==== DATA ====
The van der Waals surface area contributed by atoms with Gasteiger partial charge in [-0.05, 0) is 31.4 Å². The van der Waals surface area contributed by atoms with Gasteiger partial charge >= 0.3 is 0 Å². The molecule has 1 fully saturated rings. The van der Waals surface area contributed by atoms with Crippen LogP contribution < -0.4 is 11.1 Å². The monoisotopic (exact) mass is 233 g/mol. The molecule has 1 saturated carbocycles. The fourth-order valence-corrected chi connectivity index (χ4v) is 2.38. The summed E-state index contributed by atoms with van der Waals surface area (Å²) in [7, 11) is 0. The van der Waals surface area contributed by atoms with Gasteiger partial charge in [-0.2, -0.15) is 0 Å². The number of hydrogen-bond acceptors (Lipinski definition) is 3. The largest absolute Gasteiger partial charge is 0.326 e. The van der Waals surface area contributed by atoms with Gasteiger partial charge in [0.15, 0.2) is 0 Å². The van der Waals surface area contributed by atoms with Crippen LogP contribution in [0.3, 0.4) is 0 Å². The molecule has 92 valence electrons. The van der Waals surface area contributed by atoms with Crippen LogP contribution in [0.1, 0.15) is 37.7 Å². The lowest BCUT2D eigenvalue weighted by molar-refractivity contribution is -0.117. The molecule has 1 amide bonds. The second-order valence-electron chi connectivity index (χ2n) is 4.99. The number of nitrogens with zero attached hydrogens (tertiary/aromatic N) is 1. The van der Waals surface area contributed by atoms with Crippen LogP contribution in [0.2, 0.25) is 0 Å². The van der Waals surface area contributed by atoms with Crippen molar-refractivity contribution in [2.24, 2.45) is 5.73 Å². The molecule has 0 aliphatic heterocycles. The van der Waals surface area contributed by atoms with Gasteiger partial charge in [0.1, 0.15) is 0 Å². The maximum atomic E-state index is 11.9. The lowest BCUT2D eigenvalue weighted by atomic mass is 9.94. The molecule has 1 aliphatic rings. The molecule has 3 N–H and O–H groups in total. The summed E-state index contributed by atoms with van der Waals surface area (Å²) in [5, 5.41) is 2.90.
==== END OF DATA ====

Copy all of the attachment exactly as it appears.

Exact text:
The van der Waals surface area contributed by atoms with Gasteiger partial charge in [-0.05, 0) is 31.4 Å². The van der Waals surface area contributed by atoms with Gasteiger partial charge >= 0.3 is 0 Å². The molecule has 1 fully saturated rings. The van der Waals surface area contributed by atoms with Crippen LogP contribution < -0.4 is 11.1 Å². The monoisotopic (exact) mass is 233 g/mol. The molecule has 1 saturated carbocycles. The fourth-order valence-corrected chi connectivity index (χ4v) is 2.38. The summed E-state index contributed by atoms with van der Waals surface area (Å²) in [7, 11) is 0. The van der Waals surface area contributed by atoms with Gasteiger partial charge in [-0.2, -0.15) is 0 Å². The number of hydrogen-bond acceptors (Lipinski definition) is 3. The largest absolute Gasteiger partial charge is 0.326 e. The van der Waals surface area contributed by atoms with Gasteiger partial charge in [0.15, 0.2) is 0 Å². The van der Waals surface area contributed by atoms with Crippen LogP contribution in [0.3, 0.4) is 0 Å². The molecule has 92 valence electrons. The van der Waals surface area contributed by atoms with Crippen LogP contribution in [0.1, 0.15) is 37.7 Å². The lowest BCUT2D eigenvalue weighted by molar-refractivity contribution is -0.117. The molecule has 1 amide bonds. The second-order valence-electron chi connectivity index (χ2n) is 4.99. The number of nitrogens with zero attached hydrogens (tertiary/aromatic N) is 1. The van der Waals surface area contributed by atoms with Crippen LogP contribution in [0.2, 0.25) is 0 Å². The van der Waals surface area contributed by atoms with Crippen molar-refractivity contribution in [2.24, 2.45) is 5.73 Å². The molecule has 0 aliphatic heterocycles. The van der Waals surface area contributed by atoms with Gasteiger partial charge in [0.1, 0.15) is 0 Å². The maximum atomic E-state index is 11.9. The lowest BCUT2D eigenvalue weighted by atomic mass is 9.94. The molecule has 1 aliphatic rings. The molecule has 3 N–H and O–H groups in total. The summed E-state index contributed by atoms with van der Waals surface area (Å²) in [5, 5.41) is 2.90.